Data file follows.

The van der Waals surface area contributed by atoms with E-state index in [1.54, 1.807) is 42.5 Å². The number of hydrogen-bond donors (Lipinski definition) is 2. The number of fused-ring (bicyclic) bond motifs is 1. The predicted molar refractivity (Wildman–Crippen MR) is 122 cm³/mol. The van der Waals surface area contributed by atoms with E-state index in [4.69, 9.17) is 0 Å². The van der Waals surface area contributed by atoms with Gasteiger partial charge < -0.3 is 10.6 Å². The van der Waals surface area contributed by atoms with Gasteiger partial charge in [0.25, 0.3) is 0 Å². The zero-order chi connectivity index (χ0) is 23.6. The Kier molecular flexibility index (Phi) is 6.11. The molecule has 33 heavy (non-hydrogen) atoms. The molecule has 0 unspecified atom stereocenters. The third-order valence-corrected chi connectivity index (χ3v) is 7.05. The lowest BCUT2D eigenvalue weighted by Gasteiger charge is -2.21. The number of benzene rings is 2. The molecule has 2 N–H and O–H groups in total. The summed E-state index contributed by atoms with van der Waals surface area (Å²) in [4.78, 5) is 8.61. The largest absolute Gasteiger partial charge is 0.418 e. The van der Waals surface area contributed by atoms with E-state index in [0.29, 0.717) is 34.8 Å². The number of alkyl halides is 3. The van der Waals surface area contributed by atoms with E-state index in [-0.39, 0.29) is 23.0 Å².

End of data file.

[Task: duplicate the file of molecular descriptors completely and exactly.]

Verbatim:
The van der Waals surface area contributed by atoms with E-state index in [1.54, 1.807) is 42.5 Å². The number of hydrogen-bond donors (Lipinski definition) is 2. The number of fused-ring (bicyclic) bond motifs is 1. The predicted molar refractivity (Wildman–Crippen MR) is 122 cm³/mol. The van der Waals surface area contributed by atoms with E-state index in [4.69, 9.17) is 0 Å². The van der Waals surface area contributed by atoms with Gasteiger partial charge < -0.3 is 10.6 Å². The van der Waals surface area contributed by atoms with Gasteiger partial charge in [0.25, 0.3) is 0 Å². The zero-order chi connectivity index (χ0) is 23.6. The Kier molecular flexibility index (Phi) is 6.11. The molecule has 33 heavy (non-hydrogen) atoms. The molecule has 0 unspecified atom stereocenters. The third-order valence-corrected chi connectivity index (χ3v) is 7.05. The lowest BCUT2D eigenvalue weighted by Gasteiger charge is -2.21. The number of benzene rings is 2. The molecule has 2 N–H and O–H groups in total. The summed E-state index contributed by atoms with van der Waals surface area (Å²) in [4.78, 5) is 8.61. The largest absolute Gasteiger partial charge is 0.418 e. The van der Waals surface area contributed by atoms with E-state index in [0.29, 0.717) is 34.8 Å². The number of alkyl halides is 3. The van der Waals surface area contributed by atoms with E-state index in [-0.39, 0.29) is 23.0 Å².